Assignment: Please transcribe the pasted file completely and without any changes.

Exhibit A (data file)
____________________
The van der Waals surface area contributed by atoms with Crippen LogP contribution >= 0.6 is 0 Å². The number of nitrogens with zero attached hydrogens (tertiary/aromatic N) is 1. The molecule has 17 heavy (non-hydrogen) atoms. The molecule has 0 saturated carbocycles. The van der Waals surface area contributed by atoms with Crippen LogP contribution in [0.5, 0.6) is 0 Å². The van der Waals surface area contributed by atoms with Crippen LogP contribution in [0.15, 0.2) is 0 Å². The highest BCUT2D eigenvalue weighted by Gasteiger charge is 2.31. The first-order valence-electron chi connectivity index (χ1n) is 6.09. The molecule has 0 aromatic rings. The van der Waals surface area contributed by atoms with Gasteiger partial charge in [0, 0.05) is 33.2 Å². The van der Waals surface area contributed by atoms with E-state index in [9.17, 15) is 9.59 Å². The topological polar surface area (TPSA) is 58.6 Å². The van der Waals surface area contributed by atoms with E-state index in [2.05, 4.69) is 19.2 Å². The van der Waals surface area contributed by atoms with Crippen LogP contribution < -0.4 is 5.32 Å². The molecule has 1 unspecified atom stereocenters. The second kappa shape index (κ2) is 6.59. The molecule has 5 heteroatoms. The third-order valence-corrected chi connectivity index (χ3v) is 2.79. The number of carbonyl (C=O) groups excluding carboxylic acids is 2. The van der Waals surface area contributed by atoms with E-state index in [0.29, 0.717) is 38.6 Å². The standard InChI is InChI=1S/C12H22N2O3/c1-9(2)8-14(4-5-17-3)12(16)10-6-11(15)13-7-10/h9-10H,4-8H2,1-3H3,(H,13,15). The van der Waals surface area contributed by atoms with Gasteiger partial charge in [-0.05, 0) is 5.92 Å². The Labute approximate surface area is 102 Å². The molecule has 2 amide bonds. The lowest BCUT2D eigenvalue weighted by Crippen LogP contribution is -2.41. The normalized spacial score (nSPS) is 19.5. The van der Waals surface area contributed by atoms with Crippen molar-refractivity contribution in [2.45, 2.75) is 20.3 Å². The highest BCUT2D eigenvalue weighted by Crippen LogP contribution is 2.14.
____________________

The van der Waals surface area contributed by atoms with Crippen LogP contribution >= 0.6 is 0 Å². The number of nitrogens with zero attached hydrogens (tertiary/aromatic N) is 1. The molecule has 17 heavy (non-hydrogen) atoms. The molecule has 0 saturated carbocycles. The van der Waals surface area contributed by atoms with Crippen LogP contribution in [0.5, 0.6) is 0 Å². The van der Waals surface area contributed by atoms with Crippen LogP contribution in [0.15, 0.2) is 0 Å². The highest BCUT2D eigenvalue weighted by Gasteiger charge is 2.31. The first-order valence-electron chi connectivity index (χ1n) is 6.09. The molecule has 0 aromatic rings. The van der Waals surface area contributed by atoms with Gasteiger partial charge in [0, 0.05) is 33.2 Å². The van der Waals surface area contributed by atoms with E-state index in [9.17, 15) is 9.59 Å². The topological polar surface area (TPSA) is 58.6 Å². The van der Waals surface area contributed by atoms with E-state index in [2.05, 4.69) is 19.2 Å². The van der Waals surface area contributed by atoms with Crippen LogP contribution < -0.4 is 5.32 Å². The molecule has 1 unspecified atom stereocenters. The second kappa shape index (κ2) is 6.59. The molecule has 5 heteroatoms. The third-order valence-corrected chi connectivity index (χ3v) is 2.79. The number of carbonyl (C=O) groups excluding carboxylic acids is 2. The van der Waals surface area contributed by atoms with E-state index in [0.29, 0.717) is 38.6 Å². The standard InChI is InChI=1S/C12H22N2O3/c1-9(2)8-14(4-5-17-3)12(16)10-6-11(15)13-7-10/h9-10H,4-8H2,1-3H3,(H,13,15). The van der Waals surface area contributed by atoms with Gasteiger partial charge in [-0.05, 0) is 5.92 Å². The Labute approximate surface area is 102 Å². The molecule has 2 amide bonds. The lowest BCUT2D eigenvalue weighted by Crippen LogP contribution is -2.41. The normalized spacial score (nSPS) is 19.5. The van der Waals surface area contributed by atoms with Crippen molar-refractivity contribution in [2.45, 2.75) is 20.3 Å². The highest BCUT2D eigenvalue weighted by Crippen LogP contribution is 2.14.